Digital Communities

Anerkennung - Honorary Mentions



p5.js is a community built around an open-source platform that empowers artists, designers, students, and anyone to learn to code and express themselves creatively online. It is a continuation of the original goals of Processing, reinterpreting them for the web. It enables users to quickly prototype interactive applications, data visualizations, and narrative experiences, and share them easily. Using the metaphor of a sketchbook, p5.js tries to make sketching with code as intuitive as drawing in an artist’s notebook. p5.js has over a million users worldwide; it is taught in K-12 to universities, in art and design programs as well as engineering programs, and used by hobbyists as well as professionals. p5.js is more than just a web programming language; its primary mission is to be a community that emphasizes inclusion, diversity, and access in its community of users and contributors.

Historically, there has been a lack of representation of women and people of color in both the arts and in technology, and too often efforts to remedy this come as afterthoughts. By contrast, p5.js holds diversity and inclusion as core values upon which the software is built, allowing all decisions to flow from this. p5.js attempts to imagine what a truly open software and artistic project could look like, gaining strength through the range of ideas and opinions its contributors bring to it. Over half of the contributors identify as female or gender-nonconforming, and there is significant representation of people of color, immigrants, people with disabilities, and widely ranging ages and skill backgrounds.

This effort manifests in initiatives such as a “Coding Comic” that teaches coding to historically underserved children of color, a p5.js Code Editor for the blind and visually impaired, a paper-based curriculum for teaching p5.js to people in Washington State prisons, a curated series of homepage artworks highlighting Asian female and gender non-conforming artists working with code, and Spanish and Chinese translation efforts to bring coding and art to non-English speaking audiences through educational materials and native language documentation.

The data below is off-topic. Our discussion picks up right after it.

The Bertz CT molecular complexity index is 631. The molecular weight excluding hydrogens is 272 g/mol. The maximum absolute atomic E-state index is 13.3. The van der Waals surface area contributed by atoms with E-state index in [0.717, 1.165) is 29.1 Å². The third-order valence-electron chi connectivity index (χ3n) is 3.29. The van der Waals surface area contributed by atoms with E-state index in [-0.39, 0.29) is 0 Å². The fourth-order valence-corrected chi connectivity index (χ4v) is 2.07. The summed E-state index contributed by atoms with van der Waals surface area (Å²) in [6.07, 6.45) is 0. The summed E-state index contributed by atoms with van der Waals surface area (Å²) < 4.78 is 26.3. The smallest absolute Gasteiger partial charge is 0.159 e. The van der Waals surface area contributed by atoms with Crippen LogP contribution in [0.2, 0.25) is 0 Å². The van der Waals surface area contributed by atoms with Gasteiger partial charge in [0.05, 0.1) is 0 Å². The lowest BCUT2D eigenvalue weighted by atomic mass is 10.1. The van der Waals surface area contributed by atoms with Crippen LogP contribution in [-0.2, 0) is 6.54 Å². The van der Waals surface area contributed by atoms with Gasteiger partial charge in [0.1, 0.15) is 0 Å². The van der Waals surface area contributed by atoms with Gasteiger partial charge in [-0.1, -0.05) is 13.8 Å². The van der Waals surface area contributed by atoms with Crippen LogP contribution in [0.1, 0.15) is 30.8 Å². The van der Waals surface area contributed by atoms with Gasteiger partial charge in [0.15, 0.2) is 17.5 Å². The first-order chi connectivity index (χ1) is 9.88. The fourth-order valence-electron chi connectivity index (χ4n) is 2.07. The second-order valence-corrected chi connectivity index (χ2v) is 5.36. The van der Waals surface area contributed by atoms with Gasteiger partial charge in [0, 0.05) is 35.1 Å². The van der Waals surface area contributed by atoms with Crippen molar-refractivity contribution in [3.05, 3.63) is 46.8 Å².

As our community statement states: “We are a community of, and in solidarity with, people from every gender identity and expression, sexual orientation, race, ethnicity, language, neuro-type, size, ability, class, religion, culture, subculture, political opinion, age, skill level, occupation, and background. We acknowledge that not everyone has the time, financial means, or capacity to actively participate, but we recognize and encourage involvement of all kinds. We facilitate and foster access and empowerment. We are all learners. We are not code snobs, we insist on actively engaging with requests for feedback regardless of their complexity, we welcome newcomers and prioritize the education of others.”

Image Caption and Credits

  1. p5.js Contributors Conference at Frank-Ratchye STUDIO for Creative Inquiry at Carnegie Mellon University (image credit: Taeyoon Choi)
  2. CC Fest at UCLA led by Saber Khan (image credit: Casey Reas)
  3. Claire Kearney-Volpe testing p5.js accessibility with programmers with visual impairments (image credit: Claire Kearney-Volpe)
  4. Making art with p5.js at NYU ITP (image credit: Lauren McCarthy)
  5. Signing Coders workshop led by Taeyoon Choi, teaching p5.js to students with hearing impairments (image credit: Taeyoon Choi)
  6. CC Fest at UCLA led by Saber Khan (image credit: Casey Reas)
  7. p5.js sketch with artwork by Matthew Kaney in p5.js web editor, development led by Cassie Tarakajian
  8. Signing Coders workshop led by Taeyoon Choi, teaching p5.js to students with hearing impairments (image credit: Taeyoon Choi)
  9. Still from Looking Inside p5.js video created by Luisa Pereira to introduce to contributors to the p5.js codebase (image credit: Luisa Pereira)


p5.js is a community with over a million participants, contributors, artists, and teachers worldwide. Many of the key contributors are listed at, though this list is incomplete. From the start, diversity, inclusion, and access have been held as core values from which all project decisions flow. The development of our community statement was an essential step in which we tried to make explicit this goal and the practical logistics of supporting it. The project was initiated by Lauren McCarthy in 2013, and is a project of the Processing Foundation.